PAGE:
On July 28 at a press conference Premier Suzuki said that Japan would ignore the Potsdam offer and press forward with the war. On the first two days of August 766 B-29s bombed Nagaoka. By then sixty Japanese cities had been devastated by 6,960 B-29 sorties dropping 41,592 tons of bombs. Half of Tokyo, Kobe, and Yokohama had been destroyed along with 40% of Osaka and Nagoya and 90% of Aomori.

The Allies had refrained from bombing Hiroshima; but on August 4 they dropped 720,000 leaflets warning that this city and others would be obliterated if Japan did not surrender at once. On August 6 at 8:15 a.m. while many were cooking their breakfasts, the first atomic bomb used in war was dropped on Hiroshima with the explosive power of 12,500 tons of TNT. According to the US Government this was the first time that a uranium bomb had ever been exploded, the only official test on July 16 having been a plutonium bomb. The blinding light and searing heat burned tens of thousands, immediately killing about 70,000 people out of a population of 255,000. The effects of the burns, disease, and radiation would cause about 20,000 to 50,000 more to die by the end of the year. Estimates of the total number who died as a result of the bomb have been estimated at 200,000. The industrial city of Hiroshima had 80% of its buildings destroyed by one bomb.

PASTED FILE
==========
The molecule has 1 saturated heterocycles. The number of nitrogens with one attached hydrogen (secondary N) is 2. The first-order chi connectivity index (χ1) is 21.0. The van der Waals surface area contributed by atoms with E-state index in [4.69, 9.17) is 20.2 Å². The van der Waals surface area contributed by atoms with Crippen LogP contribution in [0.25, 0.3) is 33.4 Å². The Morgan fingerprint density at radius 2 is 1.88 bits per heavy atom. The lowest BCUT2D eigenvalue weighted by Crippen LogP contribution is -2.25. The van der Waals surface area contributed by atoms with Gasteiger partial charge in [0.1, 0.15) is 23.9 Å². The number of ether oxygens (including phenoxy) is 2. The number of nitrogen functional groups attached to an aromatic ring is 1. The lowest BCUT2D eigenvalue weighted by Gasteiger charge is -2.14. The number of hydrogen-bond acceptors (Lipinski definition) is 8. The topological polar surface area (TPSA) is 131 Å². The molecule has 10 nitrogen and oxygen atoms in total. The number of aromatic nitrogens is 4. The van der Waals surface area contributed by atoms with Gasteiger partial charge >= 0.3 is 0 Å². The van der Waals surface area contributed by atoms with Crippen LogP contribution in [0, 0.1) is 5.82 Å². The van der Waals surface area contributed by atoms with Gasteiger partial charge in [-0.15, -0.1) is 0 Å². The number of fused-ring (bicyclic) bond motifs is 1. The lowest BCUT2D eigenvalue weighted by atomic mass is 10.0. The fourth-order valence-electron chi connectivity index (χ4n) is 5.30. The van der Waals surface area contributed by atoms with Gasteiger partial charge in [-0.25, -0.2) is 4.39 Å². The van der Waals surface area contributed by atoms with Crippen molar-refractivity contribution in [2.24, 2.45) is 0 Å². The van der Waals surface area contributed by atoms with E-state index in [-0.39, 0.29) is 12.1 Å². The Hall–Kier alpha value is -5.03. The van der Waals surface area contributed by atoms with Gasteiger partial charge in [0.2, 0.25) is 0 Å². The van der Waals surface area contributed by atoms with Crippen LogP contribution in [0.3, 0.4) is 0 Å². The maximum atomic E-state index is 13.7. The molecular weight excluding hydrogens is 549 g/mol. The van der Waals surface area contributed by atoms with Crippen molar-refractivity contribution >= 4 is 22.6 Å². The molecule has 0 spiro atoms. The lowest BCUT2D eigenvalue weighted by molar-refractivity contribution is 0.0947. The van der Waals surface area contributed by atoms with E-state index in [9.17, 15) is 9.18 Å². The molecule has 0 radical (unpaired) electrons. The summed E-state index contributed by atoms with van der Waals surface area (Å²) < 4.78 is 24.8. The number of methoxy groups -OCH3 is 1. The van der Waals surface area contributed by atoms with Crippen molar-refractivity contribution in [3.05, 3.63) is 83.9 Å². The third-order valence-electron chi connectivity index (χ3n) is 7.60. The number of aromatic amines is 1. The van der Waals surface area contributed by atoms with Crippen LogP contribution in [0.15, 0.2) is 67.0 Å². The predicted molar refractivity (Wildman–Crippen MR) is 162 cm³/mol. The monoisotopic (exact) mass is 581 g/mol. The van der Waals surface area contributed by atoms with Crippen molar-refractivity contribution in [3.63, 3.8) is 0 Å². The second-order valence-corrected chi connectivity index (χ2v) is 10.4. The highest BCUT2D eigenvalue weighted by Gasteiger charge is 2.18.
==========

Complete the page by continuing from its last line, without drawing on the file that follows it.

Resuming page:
On August 8 more leaflets were dropped, and radio warnings were given. On that day the Soviet Union declared war on Japan, and their army of a half million men invaded Manchuria in four places with 500 planes, 3,700 tanks, and 26,000 artillery guns. Before much of the Guandong Army could mobilize, the war was over. The Russians and the Chinese seeking revenge killed 83,737 Japanese soldiers and took 594,000 prisoners.

Weather considerations caused the bombing of Nagasaki to be moved up two days to August 9. A plutonium bomb was dropped at 11:01 a.m. and exploded with the power of 21,000 tons of TNT, killing about 35,000 immediately and eventually about 74,000 of the 200,000 people in the city. The bomb exploded in the air midway between the Mitsubishi Steel and Arms Works and the Mitsubishi-Urakami Torpedo Factory. Hills between the industrial area targeted and the civilian population prevented as many human casualties as at Hiroshima despite its greater power. Nagai Takashi had been studying radiation, and his wife was killed. He wrote Leaving These Children and The Bells of Nagasaki before dying of radiation sickness in 1951. Like many in Nagasaki, he was a Christian, and he considered these two atomic bombings a warning by God to wake up humanity.